Zombification was particularly hard on Spider-Man. While the zombies were driven to infect other superpowered heroes, they ate normal
humans - and Spidey's infection didn't take over until he'd gone home to check on Mary Jane and Aunt May. Poor guy. Like he wasn't on enough of a guilt trip already, thanks to Uncle Ben, Gwen Stacey and however many other people.
Spidey comes to us from pretty late in the game, judging by his various injuries. His mask is torn to reveal one red eye and his rotting mouth. There are various rips on his arms, his left side is hollowed out, revealing his ribs, and his right knee is nothing but bone. To convey the missing parts of his anatomy, portions of the figure are molded in clear plastic, with the appropriate details painted on. Look at his torso, hips or right leg, and you can see right through them. Clever!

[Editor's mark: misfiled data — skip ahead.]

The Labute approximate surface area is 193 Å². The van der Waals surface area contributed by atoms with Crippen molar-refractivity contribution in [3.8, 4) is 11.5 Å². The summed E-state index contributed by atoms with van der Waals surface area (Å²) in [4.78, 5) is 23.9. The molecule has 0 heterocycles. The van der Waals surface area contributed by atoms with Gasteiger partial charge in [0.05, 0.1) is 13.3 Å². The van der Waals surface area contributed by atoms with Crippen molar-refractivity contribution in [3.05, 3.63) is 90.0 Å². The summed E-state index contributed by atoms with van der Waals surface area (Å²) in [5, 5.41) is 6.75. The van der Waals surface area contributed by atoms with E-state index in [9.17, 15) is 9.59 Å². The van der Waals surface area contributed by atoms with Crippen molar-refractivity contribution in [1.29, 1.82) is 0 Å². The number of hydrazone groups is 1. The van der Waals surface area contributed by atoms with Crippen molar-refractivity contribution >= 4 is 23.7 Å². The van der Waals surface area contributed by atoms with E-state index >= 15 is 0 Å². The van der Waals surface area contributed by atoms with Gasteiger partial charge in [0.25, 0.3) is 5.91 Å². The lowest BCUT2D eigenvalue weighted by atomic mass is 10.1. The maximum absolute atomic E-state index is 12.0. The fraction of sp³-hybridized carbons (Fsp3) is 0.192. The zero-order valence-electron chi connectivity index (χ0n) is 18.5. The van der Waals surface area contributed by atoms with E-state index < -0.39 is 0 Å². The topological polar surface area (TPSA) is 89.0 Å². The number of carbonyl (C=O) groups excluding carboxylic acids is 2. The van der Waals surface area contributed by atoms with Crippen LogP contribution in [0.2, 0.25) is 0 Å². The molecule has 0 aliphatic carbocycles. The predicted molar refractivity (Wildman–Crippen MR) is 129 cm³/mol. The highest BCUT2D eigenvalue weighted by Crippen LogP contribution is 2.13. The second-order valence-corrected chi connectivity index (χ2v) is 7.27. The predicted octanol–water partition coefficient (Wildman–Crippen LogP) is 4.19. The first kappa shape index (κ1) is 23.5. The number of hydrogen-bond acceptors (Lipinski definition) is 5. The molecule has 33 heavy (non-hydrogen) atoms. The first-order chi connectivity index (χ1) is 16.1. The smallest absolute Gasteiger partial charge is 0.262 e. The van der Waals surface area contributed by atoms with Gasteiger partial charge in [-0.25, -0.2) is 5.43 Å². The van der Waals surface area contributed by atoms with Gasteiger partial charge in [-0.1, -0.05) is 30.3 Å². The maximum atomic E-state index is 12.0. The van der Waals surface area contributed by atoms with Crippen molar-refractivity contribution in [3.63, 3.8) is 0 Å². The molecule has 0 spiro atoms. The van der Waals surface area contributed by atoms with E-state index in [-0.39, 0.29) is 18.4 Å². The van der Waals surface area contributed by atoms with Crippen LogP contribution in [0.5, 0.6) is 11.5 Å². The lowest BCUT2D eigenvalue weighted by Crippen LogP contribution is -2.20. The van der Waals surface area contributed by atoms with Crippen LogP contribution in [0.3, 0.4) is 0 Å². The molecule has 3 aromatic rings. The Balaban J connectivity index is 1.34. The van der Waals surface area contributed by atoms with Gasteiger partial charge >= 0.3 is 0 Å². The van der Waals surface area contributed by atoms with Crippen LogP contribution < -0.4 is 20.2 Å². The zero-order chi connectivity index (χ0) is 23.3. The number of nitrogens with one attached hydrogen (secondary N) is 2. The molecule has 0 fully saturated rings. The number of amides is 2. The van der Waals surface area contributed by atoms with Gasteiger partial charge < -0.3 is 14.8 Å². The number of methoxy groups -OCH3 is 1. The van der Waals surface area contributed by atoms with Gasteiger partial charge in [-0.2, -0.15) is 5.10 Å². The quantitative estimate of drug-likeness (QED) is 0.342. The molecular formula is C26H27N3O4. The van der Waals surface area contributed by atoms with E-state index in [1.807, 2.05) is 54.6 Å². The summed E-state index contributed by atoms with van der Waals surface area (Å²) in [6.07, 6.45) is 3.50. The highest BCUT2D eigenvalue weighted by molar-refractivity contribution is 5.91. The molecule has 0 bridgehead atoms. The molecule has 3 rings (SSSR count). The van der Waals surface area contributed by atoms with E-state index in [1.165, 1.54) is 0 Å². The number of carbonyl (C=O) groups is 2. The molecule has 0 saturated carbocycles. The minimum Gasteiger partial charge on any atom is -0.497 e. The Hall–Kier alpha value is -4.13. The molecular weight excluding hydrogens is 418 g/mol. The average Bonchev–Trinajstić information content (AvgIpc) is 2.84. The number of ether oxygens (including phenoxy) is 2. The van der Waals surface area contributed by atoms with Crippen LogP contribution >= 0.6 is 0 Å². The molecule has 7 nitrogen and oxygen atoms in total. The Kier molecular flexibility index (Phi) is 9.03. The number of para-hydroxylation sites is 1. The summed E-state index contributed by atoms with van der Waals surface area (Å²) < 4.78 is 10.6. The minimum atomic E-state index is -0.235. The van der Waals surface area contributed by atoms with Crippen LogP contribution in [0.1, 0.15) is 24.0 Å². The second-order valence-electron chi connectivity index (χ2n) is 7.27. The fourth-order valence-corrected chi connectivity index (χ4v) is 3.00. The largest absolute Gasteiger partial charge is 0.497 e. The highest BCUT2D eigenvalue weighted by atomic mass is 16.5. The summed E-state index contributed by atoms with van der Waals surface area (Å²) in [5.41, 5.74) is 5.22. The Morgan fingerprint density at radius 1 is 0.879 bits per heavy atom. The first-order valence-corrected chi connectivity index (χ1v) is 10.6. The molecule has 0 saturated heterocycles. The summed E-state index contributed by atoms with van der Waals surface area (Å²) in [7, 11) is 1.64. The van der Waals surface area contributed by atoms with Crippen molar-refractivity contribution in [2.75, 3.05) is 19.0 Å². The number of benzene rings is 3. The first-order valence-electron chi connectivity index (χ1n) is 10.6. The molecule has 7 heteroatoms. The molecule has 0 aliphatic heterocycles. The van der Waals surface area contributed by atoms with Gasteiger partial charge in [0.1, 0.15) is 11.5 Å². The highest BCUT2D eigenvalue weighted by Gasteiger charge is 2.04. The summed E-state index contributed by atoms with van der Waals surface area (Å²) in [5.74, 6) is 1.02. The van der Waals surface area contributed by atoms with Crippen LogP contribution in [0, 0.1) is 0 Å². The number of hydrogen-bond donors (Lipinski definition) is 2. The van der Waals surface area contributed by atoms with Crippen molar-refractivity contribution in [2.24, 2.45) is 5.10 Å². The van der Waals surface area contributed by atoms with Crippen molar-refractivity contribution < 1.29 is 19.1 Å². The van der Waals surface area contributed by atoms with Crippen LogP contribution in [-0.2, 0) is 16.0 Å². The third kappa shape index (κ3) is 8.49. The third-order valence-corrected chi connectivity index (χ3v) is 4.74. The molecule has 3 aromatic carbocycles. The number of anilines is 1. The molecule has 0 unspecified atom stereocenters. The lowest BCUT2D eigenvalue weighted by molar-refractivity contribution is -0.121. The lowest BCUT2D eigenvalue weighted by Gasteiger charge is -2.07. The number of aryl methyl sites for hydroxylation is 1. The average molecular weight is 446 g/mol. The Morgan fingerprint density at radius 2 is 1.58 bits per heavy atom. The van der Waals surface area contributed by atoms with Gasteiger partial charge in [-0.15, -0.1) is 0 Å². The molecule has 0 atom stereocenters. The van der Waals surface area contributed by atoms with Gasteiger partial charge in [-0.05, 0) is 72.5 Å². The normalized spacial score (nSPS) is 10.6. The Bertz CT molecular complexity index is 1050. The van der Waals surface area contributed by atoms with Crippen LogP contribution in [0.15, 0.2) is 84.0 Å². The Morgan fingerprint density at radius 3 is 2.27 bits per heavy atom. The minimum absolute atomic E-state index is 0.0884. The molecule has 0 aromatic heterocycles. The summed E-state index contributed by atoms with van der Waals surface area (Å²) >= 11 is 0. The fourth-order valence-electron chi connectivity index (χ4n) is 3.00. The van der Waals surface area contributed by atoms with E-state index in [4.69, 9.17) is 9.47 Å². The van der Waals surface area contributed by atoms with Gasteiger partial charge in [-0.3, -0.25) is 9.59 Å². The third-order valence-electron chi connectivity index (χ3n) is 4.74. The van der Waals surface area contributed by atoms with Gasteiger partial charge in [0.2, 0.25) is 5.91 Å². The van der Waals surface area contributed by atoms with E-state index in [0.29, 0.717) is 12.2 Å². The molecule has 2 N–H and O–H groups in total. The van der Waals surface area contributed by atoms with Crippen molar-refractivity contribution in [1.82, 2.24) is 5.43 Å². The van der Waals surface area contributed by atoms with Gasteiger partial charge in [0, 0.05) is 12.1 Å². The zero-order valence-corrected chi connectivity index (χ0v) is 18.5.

One of the first heroes infected by the plague was
Captain Colonel America, which was bad news: a master strategist, CA knew how best to spread the disease to others. Jerk. While leading his fellow zombies
in an attack on the rebel hero Magneto, he learned firsthand the folly of carrying a metal weapon when confronting the master of magnetism - Magneto used the guy's own shield to cut off the top of his head. Shame he didn't destroy the brain.